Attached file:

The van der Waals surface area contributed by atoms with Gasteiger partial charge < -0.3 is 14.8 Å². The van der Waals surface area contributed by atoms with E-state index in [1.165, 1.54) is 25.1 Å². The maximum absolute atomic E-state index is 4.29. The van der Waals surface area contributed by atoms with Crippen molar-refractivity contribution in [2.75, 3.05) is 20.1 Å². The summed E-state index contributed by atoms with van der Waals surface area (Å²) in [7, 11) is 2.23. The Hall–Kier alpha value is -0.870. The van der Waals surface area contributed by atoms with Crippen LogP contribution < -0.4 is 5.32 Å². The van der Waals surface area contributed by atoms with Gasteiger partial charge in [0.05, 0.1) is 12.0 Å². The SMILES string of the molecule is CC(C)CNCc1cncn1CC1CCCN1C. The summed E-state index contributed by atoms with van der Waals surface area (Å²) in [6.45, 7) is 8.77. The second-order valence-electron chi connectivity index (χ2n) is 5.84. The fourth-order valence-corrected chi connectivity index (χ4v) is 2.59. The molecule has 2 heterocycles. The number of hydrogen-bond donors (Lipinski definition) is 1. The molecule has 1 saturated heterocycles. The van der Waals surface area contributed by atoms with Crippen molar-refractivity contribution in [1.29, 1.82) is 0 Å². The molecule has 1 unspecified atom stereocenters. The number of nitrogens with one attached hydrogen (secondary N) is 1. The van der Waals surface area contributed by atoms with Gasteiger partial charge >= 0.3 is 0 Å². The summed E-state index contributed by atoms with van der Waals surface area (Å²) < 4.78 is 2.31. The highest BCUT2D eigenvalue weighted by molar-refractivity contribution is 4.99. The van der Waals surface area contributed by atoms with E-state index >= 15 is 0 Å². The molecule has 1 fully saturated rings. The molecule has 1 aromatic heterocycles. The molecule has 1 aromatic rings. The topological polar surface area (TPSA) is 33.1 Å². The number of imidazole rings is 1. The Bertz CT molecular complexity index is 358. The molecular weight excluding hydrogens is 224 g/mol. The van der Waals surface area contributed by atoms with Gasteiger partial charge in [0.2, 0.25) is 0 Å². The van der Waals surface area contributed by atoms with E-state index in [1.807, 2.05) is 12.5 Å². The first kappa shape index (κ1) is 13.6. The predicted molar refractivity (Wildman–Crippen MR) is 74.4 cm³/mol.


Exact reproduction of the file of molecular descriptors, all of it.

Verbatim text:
The van der Waals surface area contributed by atoms with Gasteiger partial charge < -0.3 is 14.8 Å². The van der Waals surface area contributed by atoms with E-state index in [1.165, 1.54) is 25.1 Å². The maximum absolute atomic E-state index is 4.29. The van der Waals surface area contributed by atoms with Crippen molar-refractivity contribution in [2.75, 3.05) is 20.1 Å². The summed E-state index contributed by atoms with van der Waals surface area (Å²) in [7, 11) is 2.23. The Hall–Kier alpha value is -0.870. The van der Waals surface area contributed by atoms with Crippen LogP contribution < -0.4 is 5.32 Å². The van der Waals surface area contributed by atoms with Gasteiger partial charge in [0.05, 0.1) is 12.0 Å². The SMILES string of the molecule is CC(C)CNCc1cncn1CC1CCCN1C. The summed E-state index contributed by atoms with van der Waals surface area (Å²) in [6.45, 7) is 8.77. The second-order valence-electron chi connectivity index (χ2n) is 5.84. The fourth-order valence-corrected chi connectivity index (χ4v) is 2.59. The molecule has 2 heterocycles. The number of hydrogen-bond donors (Lipinski definition) is 1. The molecule has 1 saturated heterocycles. The van der Waals surface area contributed by atoms with Crippen molar-refractivity contribution in [1.29, 1.82) is 0 Å². The molecule has 1 unspecified atom stereocenters. The number of nitrogens with one attached hydrogen (secondary N) is 1. The van der Waals surface area contributed by atoms with Gasteiger partial charge >= 0.3 is 0 Å². The summed E-state index contributed by atoms with van der Waals surface area (Å²) < 4.78 is 2.31. The highest BCUT2D eigenvalue weighted by molar-refractivity contribution is 4.99. The van der Waals surface area contributed by atoms with E-state index >= 15 is 0 Å². The molecule has 1 fully saturated rings. The molecule has 1 aromatic heterocycles. The molecule has 1 aromatic rings. The topological polar surface area (TPSA) is 33.1 Å². The number of imidazole rings is 1. The Bertz CT molecular complexity index is 358. The molecular weight excluding hydrogens is 224 g/mol. The van der Waals surface area contributed by atoms with Gasteiger partial charge in [0.2, 0.25) is 0 Å². The van der Waals surface area contributed by atoms with E-state index in [1.807, 2.05) is 12.5 Å². The first kappa shape index (κ1) is 13.6. The predicted molar refractivity (Wildman–Crippen MR) is 74.4 cm³/mol.